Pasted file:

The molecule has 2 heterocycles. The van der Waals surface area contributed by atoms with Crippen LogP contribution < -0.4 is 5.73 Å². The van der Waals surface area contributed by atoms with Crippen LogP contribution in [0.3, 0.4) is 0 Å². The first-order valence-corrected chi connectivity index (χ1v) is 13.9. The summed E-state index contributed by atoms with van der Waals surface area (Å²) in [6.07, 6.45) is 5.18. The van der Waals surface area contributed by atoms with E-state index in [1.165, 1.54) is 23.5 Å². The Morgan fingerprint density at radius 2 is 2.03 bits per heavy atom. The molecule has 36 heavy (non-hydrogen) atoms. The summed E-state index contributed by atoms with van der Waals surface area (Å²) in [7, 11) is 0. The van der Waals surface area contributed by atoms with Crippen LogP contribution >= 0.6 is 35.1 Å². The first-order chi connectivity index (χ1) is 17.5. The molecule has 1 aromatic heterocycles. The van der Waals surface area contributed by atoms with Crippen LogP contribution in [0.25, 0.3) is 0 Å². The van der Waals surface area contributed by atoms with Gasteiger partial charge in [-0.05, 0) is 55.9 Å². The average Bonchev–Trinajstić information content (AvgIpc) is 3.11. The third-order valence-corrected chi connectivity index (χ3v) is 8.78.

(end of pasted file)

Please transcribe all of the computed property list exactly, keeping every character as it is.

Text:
The molecule has 2 heterocycles. The van der Waals surface area contributed by atoms with Crippen LogP contribution < -0.4 is 5.73 Å². The van der Waals surface area contributed by atoms with Crippen LogP contribution in [0.3, 0.4) is 0 Å². The first-order valence-corrected chi connectivity index (χ1v) is 13.9. The summed E-state index contributed by atoms with van der Waals surface area (Å²) in [6.07, 6.45) is 5.18. The van der Waals surface area contributed by atoms with E-state index in [1.165, 1.54) is 23.5 Å². The Morgan fingerprint density at radius 2 is 2.03 bits per heavy atom. The molecule has 36 heavy (non-hydrogen) atoms. The summed E-state index contributed by atoms with van der Waals surface area (Å²) in [7, 11) is 0. The van der Waals surface area contributed by atoms with Crippen LogP contribution >= 0.6 is 35.1 Å². The first-order chi connectivity index (χ1) is 17.5. The molecule has 1 aromatic heterocycles. The van der Waals surface area contributed by atoms with Crippen LogP contribution in [0.25, 0.3) is 0 Å². The van der Waals surface area contributed by atoms with Gasteiger partial charge in [-0.05, 0) is 55.9 Å². The average Bonchev–Trinajstić information content (AvgIpc) is 3.11. The third-order valence-corrected chi connectivity index (χ3v) is 8.78.